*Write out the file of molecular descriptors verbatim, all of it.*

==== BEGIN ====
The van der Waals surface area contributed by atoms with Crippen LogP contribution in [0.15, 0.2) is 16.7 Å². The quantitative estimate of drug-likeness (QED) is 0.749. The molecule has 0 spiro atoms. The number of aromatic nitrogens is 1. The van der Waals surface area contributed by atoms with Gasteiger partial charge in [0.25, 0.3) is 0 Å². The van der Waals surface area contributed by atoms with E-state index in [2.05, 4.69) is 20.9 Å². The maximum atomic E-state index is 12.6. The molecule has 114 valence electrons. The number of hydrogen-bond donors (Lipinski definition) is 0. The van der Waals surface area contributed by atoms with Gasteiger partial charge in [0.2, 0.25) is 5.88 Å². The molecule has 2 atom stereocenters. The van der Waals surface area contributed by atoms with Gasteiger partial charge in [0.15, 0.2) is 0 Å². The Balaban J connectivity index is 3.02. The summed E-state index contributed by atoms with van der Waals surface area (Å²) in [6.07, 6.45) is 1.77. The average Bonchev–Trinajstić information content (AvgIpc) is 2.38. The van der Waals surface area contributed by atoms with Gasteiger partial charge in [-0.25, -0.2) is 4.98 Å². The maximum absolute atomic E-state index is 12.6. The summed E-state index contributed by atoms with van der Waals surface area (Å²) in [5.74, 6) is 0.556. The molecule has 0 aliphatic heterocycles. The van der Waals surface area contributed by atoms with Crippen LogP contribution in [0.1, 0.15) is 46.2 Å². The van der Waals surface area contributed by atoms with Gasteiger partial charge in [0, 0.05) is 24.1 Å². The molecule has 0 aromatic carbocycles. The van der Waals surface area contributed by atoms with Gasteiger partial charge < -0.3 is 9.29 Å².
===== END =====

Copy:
The van der Waals surface area contributed by atoms with Crippen LogP contribution in [0.15, 0.2) is 16.7 Å². The quantitative estimate of drug-likeness (QED) is 0.749. The molecule has 0 spiro atoms. The number of aromatic nitrogens is 1. The van der Waals surface area contributed by atoms with Gasteiger partial charge in [0.25, 0.3) is 0 Å². The van der Waals surface area contributed by atoms with E-state index in [2.05, 4.69) is 20.9 Å². The maximum atomic E-state index is 12.6. The molecule has 114 valence electrons. The number of hydrogen-bond donors (Lipinski definition) is 0. The van der Waals surface area contributed by atoms with Gasteiger partial charge in [0.2, 0.25) is 5.88 Å². The molecule has 2 atom stereocenters. The van der Waals surface area contributed by atoms with Gasteiger partial charge in [0.15, 0.2) is 0 Å². The Balaban J connectivity index is 3.02. The summed E-state index contributed by atoms with van der Waals surface area (Å²) in [6.07, 6.45) is 1.77. The average Bonchev–Trinajstić information content (AvgIpc) is 2.38. The van der Waals surface area contributed by atoms with Gasteiger partial charge in [-0.25, -0.2) is 4.98 Å². The maximum absolute atomic E-state index is 12.6. The summed E-state index contributed by atoms with van der Waals surface area (Å²) in [5.74, 6) is 0.556. The molecule has 0 aliphatic heterocycles. The van der Waals surface area contributed by atoms with Crippen LogP contribution in [0.1, 0.15) is 46.2 Å². The van der Waals surface area contributed by atoms with Gasteiger partial charge in [0, 0.05) is 24.1 Å². The molecule has 0 aromatic carbocycles. The van der Waals surface area contributed by atoms with Gasteiger partial charge < -0.3 is 9.29 Å².